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Enlisting Stakeholder Engagement for Successful Project Delivery - The Case of Jalswarajya Project
Part A - The Stakeholders and Project Management
Part B - Capacity Building and Innovation Initiatives by Stakeholders in Jalswarajya



Authored by Dr. Mona. N. Shah, National Institute of Construction Management and Research, Pune & co-authored by Dr. Gangadhar Mahesh, National Institute of Technology, Karnataka, Surathkal View Author(s) Info

Brief Information:
The Jalswarajya project launched in 2003 was the result of a Maharashtra government resolution to improve water management in rural areas through a community-driven approach. The objectives were:

• Improve rural households’ access to sustainable drinking water supply and sanitation services

• Institutionalize decentralization of rural water supply and sanitation service delivery to rural local governments and communities

After the success of the pilot project in three districts, the Jalswarajya project was launched in 26 districts of Maharashtra. The project was designed to benefit about 7.5 million rural inhabitants, raising the number of beneficiaries to about 10 million at the end of the project period.

Being a socially relevant project focused on the rural millennia the main challenge was to achieve a high degree of understanding of the project scope, technicalities, financing, and administrative matters among the stakeholders in the community.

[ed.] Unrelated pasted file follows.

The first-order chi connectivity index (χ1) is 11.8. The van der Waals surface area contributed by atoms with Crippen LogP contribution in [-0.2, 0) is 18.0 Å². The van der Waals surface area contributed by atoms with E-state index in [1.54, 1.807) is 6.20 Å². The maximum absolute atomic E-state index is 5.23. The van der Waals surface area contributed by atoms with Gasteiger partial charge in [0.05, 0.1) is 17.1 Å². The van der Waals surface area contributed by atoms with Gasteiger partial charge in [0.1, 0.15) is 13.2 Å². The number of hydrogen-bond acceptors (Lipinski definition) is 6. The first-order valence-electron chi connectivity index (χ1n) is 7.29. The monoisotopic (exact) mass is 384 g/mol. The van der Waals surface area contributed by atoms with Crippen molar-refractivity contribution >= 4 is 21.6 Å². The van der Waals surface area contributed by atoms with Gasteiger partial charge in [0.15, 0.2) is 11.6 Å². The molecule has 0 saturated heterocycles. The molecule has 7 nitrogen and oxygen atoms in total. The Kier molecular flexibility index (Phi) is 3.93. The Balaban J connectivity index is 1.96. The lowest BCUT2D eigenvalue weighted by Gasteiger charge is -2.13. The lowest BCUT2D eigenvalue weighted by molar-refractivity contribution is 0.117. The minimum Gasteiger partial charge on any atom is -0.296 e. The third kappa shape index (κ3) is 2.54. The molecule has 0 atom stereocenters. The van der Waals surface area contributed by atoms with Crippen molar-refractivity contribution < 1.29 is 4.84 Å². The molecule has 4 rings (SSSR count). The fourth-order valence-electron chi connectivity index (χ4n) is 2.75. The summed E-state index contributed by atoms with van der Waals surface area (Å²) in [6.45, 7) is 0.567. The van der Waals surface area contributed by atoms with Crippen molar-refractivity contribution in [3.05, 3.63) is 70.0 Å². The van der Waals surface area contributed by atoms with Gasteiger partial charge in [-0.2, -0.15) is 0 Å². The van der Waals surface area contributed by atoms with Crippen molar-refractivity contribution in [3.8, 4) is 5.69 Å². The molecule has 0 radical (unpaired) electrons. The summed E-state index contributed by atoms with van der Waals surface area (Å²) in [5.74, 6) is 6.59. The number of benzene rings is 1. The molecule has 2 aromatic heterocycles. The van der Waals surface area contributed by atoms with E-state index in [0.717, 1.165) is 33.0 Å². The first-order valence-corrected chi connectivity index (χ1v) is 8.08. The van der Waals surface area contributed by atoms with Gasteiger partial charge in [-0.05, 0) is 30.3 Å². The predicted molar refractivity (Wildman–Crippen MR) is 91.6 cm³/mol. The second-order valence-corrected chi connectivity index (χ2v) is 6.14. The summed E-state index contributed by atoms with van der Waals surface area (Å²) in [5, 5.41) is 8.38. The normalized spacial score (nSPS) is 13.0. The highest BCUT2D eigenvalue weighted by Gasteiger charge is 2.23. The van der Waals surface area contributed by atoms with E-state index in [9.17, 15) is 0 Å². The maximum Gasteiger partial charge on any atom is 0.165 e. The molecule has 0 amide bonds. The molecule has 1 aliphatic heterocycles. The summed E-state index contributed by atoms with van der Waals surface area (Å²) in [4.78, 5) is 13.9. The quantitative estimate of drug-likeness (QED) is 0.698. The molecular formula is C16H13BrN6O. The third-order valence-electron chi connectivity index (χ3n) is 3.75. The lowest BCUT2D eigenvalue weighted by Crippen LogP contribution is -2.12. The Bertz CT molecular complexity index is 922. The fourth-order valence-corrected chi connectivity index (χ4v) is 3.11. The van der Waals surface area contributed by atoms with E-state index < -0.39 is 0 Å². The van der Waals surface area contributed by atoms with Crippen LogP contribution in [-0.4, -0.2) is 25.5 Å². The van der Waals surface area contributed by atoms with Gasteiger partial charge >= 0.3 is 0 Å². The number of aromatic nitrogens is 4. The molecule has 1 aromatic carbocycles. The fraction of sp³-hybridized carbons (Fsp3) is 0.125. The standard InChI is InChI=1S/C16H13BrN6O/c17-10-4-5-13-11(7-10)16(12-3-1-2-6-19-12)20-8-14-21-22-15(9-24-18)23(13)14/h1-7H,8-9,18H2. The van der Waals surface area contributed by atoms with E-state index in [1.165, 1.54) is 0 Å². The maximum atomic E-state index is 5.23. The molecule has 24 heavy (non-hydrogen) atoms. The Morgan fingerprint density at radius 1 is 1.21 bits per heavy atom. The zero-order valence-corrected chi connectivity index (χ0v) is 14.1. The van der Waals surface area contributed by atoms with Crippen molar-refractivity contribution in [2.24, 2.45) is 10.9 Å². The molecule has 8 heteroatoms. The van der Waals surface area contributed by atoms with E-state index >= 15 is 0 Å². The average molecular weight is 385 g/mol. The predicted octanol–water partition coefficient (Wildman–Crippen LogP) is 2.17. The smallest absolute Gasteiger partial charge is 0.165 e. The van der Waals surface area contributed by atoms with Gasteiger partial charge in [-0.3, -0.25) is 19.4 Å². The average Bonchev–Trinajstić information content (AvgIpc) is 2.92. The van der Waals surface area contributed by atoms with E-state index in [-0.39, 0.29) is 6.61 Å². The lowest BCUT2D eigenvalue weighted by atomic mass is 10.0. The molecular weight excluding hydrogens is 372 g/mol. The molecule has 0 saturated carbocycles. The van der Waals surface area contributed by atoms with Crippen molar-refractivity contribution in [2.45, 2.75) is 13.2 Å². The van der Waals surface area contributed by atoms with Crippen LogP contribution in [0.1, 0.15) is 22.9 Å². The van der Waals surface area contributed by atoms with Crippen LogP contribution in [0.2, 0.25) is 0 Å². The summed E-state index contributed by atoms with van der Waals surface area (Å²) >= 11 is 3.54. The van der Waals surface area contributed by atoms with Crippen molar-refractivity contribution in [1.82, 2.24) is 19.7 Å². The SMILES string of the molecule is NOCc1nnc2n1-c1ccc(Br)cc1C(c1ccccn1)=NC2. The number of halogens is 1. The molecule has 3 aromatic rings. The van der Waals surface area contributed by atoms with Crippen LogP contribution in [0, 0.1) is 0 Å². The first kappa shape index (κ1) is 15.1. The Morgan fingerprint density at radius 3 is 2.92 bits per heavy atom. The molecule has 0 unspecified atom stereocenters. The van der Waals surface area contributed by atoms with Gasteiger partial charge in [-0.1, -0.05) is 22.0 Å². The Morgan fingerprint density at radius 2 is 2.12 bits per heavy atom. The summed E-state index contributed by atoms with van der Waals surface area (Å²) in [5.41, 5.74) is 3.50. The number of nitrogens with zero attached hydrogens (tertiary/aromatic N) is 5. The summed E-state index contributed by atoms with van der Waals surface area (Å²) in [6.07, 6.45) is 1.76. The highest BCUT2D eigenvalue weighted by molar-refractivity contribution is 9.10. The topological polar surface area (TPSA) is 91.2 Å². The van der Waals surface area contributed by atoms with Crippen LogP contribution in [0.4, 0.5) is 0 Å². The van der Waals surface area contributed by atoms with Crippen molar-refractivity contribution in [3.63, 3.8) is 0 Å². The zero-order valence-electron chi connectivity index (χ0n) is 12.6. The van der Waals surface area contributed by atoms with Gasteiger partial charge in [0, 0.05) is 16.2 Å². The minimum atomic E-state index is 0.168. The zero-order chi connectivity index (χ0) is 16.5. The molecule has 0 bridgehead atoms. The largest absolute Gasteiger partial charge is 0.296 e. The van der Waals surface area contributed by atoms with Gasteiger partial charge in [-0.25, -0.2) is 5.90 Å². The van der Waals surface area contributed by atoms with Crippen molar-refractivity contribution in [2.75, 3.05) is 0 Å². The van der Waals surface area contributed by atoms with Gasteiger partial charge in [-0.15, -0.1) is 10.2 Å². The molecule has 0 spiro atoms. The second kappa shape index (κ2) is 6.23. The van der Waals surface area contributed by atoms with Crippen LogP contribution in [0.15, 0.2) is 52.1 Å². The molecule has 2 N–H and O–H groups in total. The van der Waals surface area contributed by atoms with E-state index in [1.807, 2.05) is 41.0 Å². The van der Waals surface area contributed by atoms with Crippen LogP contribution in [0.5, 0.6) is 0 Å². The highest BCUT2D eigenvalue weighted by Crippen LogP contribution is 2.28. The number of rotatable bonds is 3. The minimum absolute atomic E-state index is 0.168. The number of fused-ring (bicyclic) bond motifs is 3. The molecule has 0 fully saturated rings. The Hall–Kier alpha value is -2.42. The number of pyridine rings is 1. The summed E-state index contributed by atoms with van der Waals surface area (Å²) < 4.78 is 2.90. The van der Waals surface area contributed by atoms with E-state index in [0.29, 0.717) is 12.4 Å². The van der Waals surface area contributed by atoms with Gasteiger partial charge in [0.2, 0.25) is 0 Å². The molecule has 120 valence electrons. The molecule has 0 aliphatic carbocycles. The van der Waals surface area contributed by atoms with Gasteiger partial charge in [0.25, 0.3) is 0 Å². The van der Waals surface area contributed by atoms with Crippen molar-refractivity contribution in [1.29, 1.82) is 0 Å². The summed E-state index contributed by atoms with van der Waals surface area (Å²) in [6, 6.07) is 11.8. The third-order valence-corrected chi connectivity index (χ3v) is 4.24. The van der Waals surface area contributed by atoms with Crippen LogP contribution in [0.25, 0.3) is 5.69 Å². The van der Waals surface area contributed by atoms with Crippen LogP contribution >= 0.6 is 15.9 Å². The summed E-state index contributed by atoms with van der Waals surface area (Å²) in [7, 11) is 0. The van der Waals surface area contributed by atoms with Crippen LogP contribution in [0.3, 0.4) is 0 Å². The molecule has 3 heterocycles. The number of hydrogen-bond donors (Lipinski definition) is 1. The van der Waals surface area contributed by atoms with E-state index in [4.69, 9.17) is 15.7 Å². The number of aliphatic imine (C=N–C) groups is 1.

It necessitated the community’s initiation into basic project management principles through training, which was delivered as part of the project’s capacity management exercise.

The project team comprised of the Operations and Maintenance Team (OMT) that was in charge of project implementation, provide support to the stakeholders, monitor progress, and measure impact. Besides the project manager, the OMT had specialists in the environment, ground water, community development, health and sanitation, procurement etc.

The Project followed all the five process groups of initiation, planning, execution, monitoring and controlling, and closing as laid out in PMI’s the Project Management Body of Knowledge® (PMBOK® Guide). It also followed eight of the knowledge areas defined in the PMBOK® Guide – scope management, time management, human resource management, quality management, communication management, risk management, procurement management, and stakeholder management.

Learning Objectives:
• Application of project management framework in social sector with focus on stake holder management for aiding project success.

• Project Innovation and implementation framework for social sector

• Project monitoring and control in socially relevant projects.

• Project replication models for capacity building

• Project success factor definitions in community focused social benefit projects,

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Teaching Notes